In Texas, Fort Bliss to Grow by the Thousands

With all the base closures and Pentagon realignment, one of the few places to gain is Fort Bliss in Texas. And El Paso is getting ready for the thousands of troops and families heading their way.

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MELISSA BLOCK, host:

A very different case at the Army's Ft. Bliss in El Paso. It's one of the biggest winners of the Base Closure and Realignment Commission. NPR's Wade Goodwyn traveled to that west Texas city and has this report.

WADE GOODWYN reporting:

It's 6 AM, and a cool summer wind is blowing across the El Paso desert. The clouds overhead are pink and purple. The sun is not up yet, but the Army is.

Unidentified Man: ...(Unintelligible).

Group of Soldiers: (In unison) Company!

Unidentified Man: Attention!

Group of Soldiers: (In unison) ...(Unintelligible).

GOODWYN: Lieutenant Colonel David Whitaker(ph) is about to take part of the 4th Brigade of the 1st Cavalry Division on a little morning jog.

(Soundbite of cadence)

Lieutenant Colonel DAVID WHITAKER (1st Cavalry Division): Up in the morning (unintelligible) all day...

Group of Soldiers: (In unison) Up in the morning ...(unintelligible) all day...

Lt. Col. WHITAKER: I don't like it, no way!

Group of Soldiers: (In unison) ...I don't like it, no way!

GOODWYN: This is a new brigade combat team being formed at Ft. Bliss. This will be a heavy brigade in an armored division: Abrams tanks, Bradley Fighting Vehicles and mobile artillery. These soldiers, infantry and tankers are the fighting backbone of the American Army.

Unidentified Man: Whoo!

Group of Soldiers: (In unison) ...(Unintelligible).

GOODWYN: Colonel Whitaker says by the fall of next year, they'll all be in Iraq.

Lt. Col. WHITAKER: The division just recently returned from Iraq. They were in charge of Task Force Baghdad, so they're just coming off a yearlong deployment. And now we're going through the transformation not only here at Ft. Bliss but also transforming our brigades at Ft. Hood to the unit of action.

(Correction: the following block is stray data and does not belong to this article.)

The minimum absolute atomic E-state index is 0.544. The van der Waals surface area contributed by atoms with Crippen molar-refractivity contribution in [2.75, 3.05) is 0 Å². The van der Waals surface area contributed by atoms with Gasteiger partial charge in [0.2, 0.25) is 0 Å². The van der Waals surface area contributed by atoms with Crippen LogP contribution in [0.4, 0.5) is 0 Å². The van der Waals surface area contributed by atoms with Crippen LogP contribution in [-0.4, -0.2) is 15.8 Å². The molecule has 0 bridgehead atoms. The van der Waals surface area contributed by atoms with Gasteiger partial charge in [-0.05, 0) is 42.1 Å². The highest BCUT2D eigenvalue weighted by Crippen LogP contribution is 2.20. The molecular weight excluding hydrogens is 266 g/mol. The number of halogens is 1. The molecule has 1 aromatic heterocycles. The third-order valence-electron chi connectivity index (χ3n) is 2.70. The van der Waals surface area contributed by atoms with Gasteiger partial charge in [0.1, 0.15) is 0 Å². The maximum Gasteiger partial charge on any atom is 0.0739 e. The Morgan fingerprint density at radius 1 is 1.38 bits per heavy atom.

GOODWYN: Ft. Bliss is about to triple in size from 12,000 soldiers to 32,000 soldiers. With their families in tow, El Paso is expecting as many as 90,000 new residents. `Why Ft. Bliss?' you ask. Sergeant Major Stephen Frenear(ph) has the answer.

Sergeant Major STEPHEN FRENEAR: You need to be close to an airfield that can handle large aircraft, which we have. You have to have a good rail spur that can facilitate moving tanks, Bradleys and heavy armored vehicles. And you have to have, you know, the facilities and staff, the people, to help push us to a theater of operations. And everything exists here at Ft. Bliss.

GOODWYN: When combined with nearby White Sands Missile Range and Holloman Air Force Base, the soldiers at Ft. Bliss have nearly five million acres of training grounds and bombing ranges, desert everywhere you look, just like the Middle East. Colonel Whitaker.

Lt. Col. WHITAKER: The opportunities for heavy maneuver forces to train and be able to exercise the way that they would in a theater of operation is just tremendous here at Ft. Bliss, Texas.

(Soundbite of engine)

GOODWYN: In one corner of the base's airfield, huge front-loaders and dump trucks are clearing about 70 football fields' worth of desert. Hundreds of new homes for officers and enlisted men are on the way. Colonel Roger Matthews(ph) is the deputy commander for Ft. Bliss.

Colonel ROGER MATTHEWS (Deputy Commander, Ft. Bliss): Culturally you're going to see a change in terms of the type of forces that are here. Presently it's an air and missile defense--largely air and missile defense. This installation is going to go back to its roots, and you're going to see it become a cavalry post. And now that means a lot in terms of a lot more very young soldiers coming in for the first time.

GOODWYN: An explosion of growth is coming not only to Ft. Bliss but El Paso, too. The city already has a tight housing market, and up to 60 percent of the tens of thousands of new troops will live off base. The Chamber of Commerce has established a permanent team at Ft. Bliss' welcome center to help the soldiers and their families with housing, schools and day care. Between 20 and 150 arrive every day. Mayor John Cook is ecstatic as he contemplates what it's all going to mean economically.

Mayor JOHN COOK (El Paso): Billions of dollars. And I can tell you I came to El Paso in 1968 as an E-2, and if anybody had told me at that time that I would become the mayor of El Paso at its most prosperous time, I would have told them that they had been drinking too much.

GOODWYN: El Paso and Ft. Bliss are partnering to build the largest inland desalination plant in the world to guarantee enough drinking water. For the big winners of the BRAC reorganization, the future is here. Wade Goodwyn, NPR News.

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